Every so often I have occasion, as a blogger, to stop and take stock of a) exactly how long I have been doing this, and b) why exactly I do this in the first place. It turns out that I have been blogging for more than four years (which is longer than an Olympiad, longer than some people take to change careers, and at least as long as the minimum assumed time to complete a PhD dissertation, and certainly longer than a lot of other hobbies people decide to take up on a whim). And as far as why as I am doing this, well. I started this blog as a part of a pretty simple mission statement (although at the time I hadn’t actually stopped to verbalize it in a specific form):
1. This blog is about knitting.
2. This blog is about my own pleasures, challenges, thoughts, and idiosyncracies about the knitting that I do.
3. This blog is a way to contribute to conversations about knitting within the contemporary blogosphere.
I mean, I could get more specific and detailed and go into things like why I like posting about Works in Progress, or why I like being able to blather about my designs, and why I feel much more comfortable posting photos within posts as compared to making photo-less posts, but in the end, everything really goes back to those 3 things. I knit. I like to knit. I like to talk about knitting. The blog is a way to extend this to a wider group of people. And sure, there are the occasional non-knitting posts like, say, when I run a half-marathon and want to tell you about it. (But honestly? If I do something like run a half-marathon, I’m telling everyone i know.)
Also, I would like to say that in the four and a half years that I have been blogging, the purpose of this blog has not changed. I still like to knit, I still like to talk about knitting, and I still like using this blog as a way to do that. Some things have changed, obviously, that affect the context of my blogging. I am no longer a graduate student, but a PhD-holding member of the labour market currently longing for a permanent job. I am no longer only a knitter, but a knitter as well as a designer, and I find myself challenged by this whenever I have knitting projects on the go that I can’t blog about yet. (Seriously. I’ve been spending the last couple of weeks finishing a sock pattern for the Indigodragonfly yarn club, and I can’t blog about it yet because, well, it’s a yarn club and that means secrecy, despite the fact that I love the pattern and I would really love to blather about it.)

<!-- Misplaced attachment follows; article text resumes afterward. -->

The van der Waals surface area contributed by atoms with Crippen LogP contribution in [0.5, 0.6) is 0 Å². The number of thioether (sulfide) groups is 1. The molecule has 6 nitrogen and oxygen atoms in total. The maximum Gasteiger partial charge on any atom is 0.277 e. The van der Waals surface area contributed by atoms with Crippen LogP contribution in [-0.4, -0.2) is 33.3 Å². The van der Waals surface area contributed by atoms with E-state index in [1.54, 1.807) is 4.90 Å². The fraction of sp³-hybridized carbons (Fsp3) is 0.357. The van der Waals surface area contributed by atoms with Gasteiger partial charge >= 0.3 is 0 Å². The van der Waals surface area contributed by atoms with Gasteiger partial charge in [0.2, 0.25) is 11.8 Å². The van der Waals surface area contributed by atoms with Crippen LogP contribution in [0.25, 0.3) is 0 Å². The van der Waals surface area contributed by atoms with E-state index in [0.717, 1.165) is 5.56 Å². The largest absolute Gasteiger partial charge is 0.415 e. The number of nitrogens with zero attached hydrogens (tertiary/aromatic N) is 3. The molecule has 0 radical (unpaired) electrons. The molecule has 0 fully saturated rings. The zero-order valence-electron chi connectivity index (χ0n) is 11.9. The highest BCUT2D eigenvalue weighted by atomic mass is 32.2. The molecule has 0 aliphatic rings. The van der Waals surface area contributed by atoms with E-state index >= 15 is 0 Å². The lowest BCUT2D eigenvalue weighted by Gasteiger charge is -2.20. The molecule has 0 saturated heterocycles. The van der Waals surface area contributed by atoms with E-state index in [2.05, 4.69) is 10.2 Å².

Another thing that has changed in the intervening four and a half years is the number of people who read this blog. I have somehow managed to garner a much larger audience than what I started with. I would be lying if I said I wasn’t tickled by this. None of us wish to toil in obscurity and I read absolutely every single comment that comes across this blog – good ones, frustrating ones, spammy ones – regardless of whether or not I have the time to respond to all of them. It also fills me with a certain amount of anxiety, because believe it or not it is extremely easy to go on blogging as if nobody is ever going to know who you are. I write posts on my little laptop and submit them to the internet, and if I’m lucky, other people will read them, and if I’m very lucky, other people will read them and find them meaningful in some way.
I actually believe very strongly in this process. I blog very infrequently about my blogging or my blogging frequency because I firmly believe that an independent blogger is in control of her blog and is under no obligation to post or not post according to any external demands or expectations. I do have occasional weeks where non-blog-related life or temporarily unbloggable things get in the way of me being able to post as often as I would wish, but those are compared to my own expectations, not anyone else’s. I also believe that my record speaks for itself. My blog and my Ravelry projects are there for public record. They are clear evidence of my pattern design process, my personal skill level and interests, and the yarns that I love to work with and choose on a regular basis. There is very little mystification going on here, and I would not tell you about a yarn or pattern I was working with if I didn’t have a personal affection for it.